More arrests are expected in connection with the capture of a suspected night-rider who may be connected with bombing of synagogues and a rabbi’s home. Police Chief Roy Gunn told the Jewish Telegraphic Agency today. The police and other law enforcement agencies are seeking possible cohorts of Thomas Albert Tarrants 3d, 22 years old, who was wounded yesterday by police after he fled from the yard of a prominent Jewish businessman’s home here, leaving behind a box containing 29 dynamite sticks.
Chief Gunn said that Mr. Tarrants was in fair condition with numerous wounds at a local hospital and is charged with attempted murder with a deadly weapon. He wounded a policeman in an exchange of fire when police who had staked out the home of Meyer Davidson, 51, pursued him. His woman companion Mrs. Ralph (Cathy) Ainsworth, 26, who was in his car was killed.
Chief Gunn said Mr. Tarrants had been a “prime suspect” in the bombing of Temple Beth El here in May, the residence and synagogue of Rabbi Perry Nussbaum in nearby Jackson, a cottage at predominantly Negro Tougaloo College near Jackson, and other homes. The officer said he “now considers 11 recent acts of violence in Meridian as being solved.” Mr. Davidson’s home had been under surveillance after he put up a $75,000 reward following the bombing of the Meridian Reform temple. Chief Gunn said he found a notebook in Mr. Tarrants’ pocket which contained the following note: “Gentlemen: I have committed myself to defeating the Communist-Jew conspiracy which threatens our country — any means necessary shall be used. Please be advised that since 23 March, 1968, I…have been underground and operating guerrilla warfare. I have always believed in military action against the Communist enemy.”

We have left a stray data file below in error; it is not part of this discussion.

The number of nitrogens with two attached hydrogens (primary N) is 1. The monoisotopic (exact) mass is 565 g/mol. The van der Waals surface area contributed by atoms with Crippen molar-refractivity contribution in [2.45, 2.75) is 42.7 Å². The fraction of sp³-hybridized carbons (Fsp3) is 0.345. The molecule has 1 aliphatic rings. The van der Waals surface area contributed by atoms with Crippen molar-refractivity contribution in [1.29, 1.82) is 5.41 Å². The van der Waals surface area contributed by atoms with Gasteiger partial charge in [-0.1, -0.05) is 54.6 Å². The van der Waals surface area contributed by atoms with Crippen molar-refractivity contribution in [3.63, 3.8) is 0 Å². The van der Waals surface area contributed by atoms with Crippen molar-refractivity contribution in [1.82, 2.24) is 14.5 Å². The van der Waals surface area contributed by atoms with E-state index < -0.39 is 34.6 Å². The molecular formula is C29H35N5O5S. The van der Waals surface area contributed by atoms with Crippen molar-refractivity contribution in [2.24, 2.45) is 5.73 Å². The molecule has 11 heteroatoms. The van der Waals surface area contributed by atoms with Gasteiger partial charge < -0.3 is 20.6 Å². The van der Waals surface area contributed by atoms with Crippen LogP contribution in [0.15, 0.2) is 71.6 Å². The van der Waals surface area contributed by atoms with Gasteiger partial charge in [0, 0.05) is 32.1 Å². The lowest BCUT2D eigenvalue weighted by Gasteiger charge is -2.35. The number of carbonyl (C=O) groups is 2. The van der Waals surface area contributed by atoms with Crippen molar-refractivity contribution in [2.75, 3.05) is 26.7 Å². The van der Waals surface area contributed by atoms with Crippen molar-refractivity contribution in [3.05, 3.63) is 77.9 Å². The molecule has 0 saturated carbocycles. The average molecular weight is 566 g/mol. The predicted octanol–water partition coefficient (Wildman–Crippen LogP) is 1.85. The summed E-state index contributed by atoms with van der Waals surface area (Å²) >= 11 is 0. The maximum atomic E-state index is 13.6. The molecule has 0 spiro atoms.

Chief Gunn said he believed rewards for information leading to the conviction of the local bomber had been $85,000. It was unclear to whom the note Mr. Tarrants had written was addressed, he said. He declined to answer questions about whether other Jewish homes in Meridian and Jackson had been under police surveillance.
The Meridian synagogue, whose rabbi is Milton I. Schlager, is planning to be rebuilt by the High Holy Days. The cost of the repairs is not known yet, Rabbi Schlager said. Its religious school was damaged but the sanctuary of the $400,000 building escaped unscathed.
The Archive of the Jewish Telegraphic Agency includes articles published from 1923 to 2008. Archive stories reflect the journalistic standards and practices of the time they were published.